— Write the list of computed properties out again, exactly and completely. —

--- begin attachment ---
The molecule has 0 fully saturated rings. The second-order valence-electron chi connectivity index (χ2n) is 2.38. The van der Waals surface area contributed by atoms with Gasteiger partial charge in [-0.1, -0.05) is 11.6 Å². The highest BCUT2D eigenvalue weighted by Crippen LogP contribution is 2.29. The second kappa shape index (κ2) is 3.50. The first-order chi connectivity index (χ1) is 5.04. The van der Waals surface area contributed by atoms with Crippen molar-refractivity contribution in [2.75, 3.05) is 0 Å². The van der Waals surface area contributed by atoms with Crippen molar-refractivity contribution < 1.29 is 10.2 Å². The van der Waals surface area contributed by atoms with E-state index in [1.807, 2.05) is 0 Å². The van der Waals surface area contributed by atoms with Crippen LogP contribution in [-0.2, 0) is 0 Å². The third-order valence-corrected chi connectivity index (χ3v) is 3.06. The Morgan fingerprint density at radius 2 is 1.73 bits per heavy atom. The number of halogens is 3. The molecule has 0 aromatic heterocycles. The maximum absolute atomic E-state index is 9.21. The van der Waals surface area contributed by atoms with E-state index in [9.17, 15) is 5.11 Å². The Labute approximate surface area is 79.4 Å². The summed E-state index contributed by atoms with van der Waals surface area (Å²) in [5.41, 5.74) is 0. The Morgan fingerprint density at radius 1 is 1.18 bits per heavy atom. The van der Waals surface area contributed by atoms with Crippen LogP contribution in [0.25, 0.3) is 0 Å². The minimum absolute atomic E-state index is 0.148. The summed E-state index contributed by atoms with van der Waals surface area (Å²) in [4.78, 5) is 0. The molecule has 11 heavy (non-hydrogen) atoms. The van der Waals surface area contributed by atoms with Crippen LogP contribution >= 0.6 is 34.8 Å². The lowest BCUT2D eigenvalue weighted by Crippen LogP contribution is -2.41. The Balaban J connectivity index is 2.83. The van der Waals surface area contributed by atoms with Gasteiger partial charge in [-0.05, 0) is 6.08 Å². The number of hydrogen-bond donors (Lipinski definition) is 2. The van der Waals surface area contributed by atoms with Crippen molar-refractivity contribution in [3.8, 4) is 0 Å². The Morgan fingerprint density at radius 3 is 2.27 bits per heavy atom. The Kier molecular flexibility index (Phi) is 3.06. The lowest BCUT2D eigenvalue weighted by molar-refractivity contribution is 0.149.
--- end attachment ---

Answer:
The molecule has 0 fully saturated rings. The second-order valence-electron chi connectivity index (χ2n) is 2.38. The van der Waals surface area contributed by atoms with Gasteiger partial charge in [-0.1, -0.05) is 11.6 Å². The highest BCUT2D eigenvalue weighted by Crippen LogP contribution is 2.29. The second kappa shape index (κ2) is 3.50. The first-order chi connectivity index (χ1) is 5.04. The van der Waals surface area contributed by atoms with Crippen molar-refractivity contribution in [2.75, 3.05) is 0 Å². The van der Waals surface area contributed by atoms with Crippen molar-refractivity contribution < 1.29 is 10.2 Å². The van der Waals surface area contributed by atoms with E-state index in [1.807, 2.05) is 0 Å². The van der Waals surface area contributed by atoms with Crippen LogP contribution in [-0.2, 0) is 0 Å². The third-order valence-corrected chi connectivity index (χ3v) is 3.06. The Morgan fingerprint density at radius 2 is 1.73 bits per heavy atom. The number of halogens is 3. The molecule has 0 aromatic heterocycles. The maximum absolute atomic E-state index is 9.21. The van der Waals surface area contributed by atoms with E-state index in [9.17, 15) is 5.11 Å². The Labute approximate surface area is 79.4 Å². The summed E-state index contributed by atoms with van der Waals surface area (Å²) in [5.41, 5.74) is 0. The Morgan fingerprint density at radius 1 is 1.18 bits per heavy atom. The van der Waals surface area contributed by atoms with Crippen LogP contribution in [0.25, 0.3) is 0 Å². The minimum absolute atomic E-state index is 0.148. The summed E-state index contributed by atoms with van der Waals surface area (Å²) in [4.78, 5) is 0. The molecule has 11 heavy (non-hydrogen) atoms. The van der Waals surface area contributed by atoms with Crippen LogP contribution >= 0.6 is 34.8 Å². The lowest BCUT2D eigenvalue weighted by Crippen LogP contribution is -2.41. The Balaban J connectivity index is 2.83. The van der Waals surface area contributed by atoms with Gasteiger partial charge in [-0.05, 0) is 6.08 Å². The number of hydrogen-bond donors (Lipinski definition) is 2. The van der Waals surface area contributed by atoms with Crippen molar-refractivity contribution in [3.8, 4) is 0 Å². The Morgan fingerprint density at radius 3 is 2.27 bits per heavy atom. The Kier molecular flexibility index (Phi) is 3.06. The lowest BCUT2D eigenvalue weighted by molar-refractivity contribution is 0.149.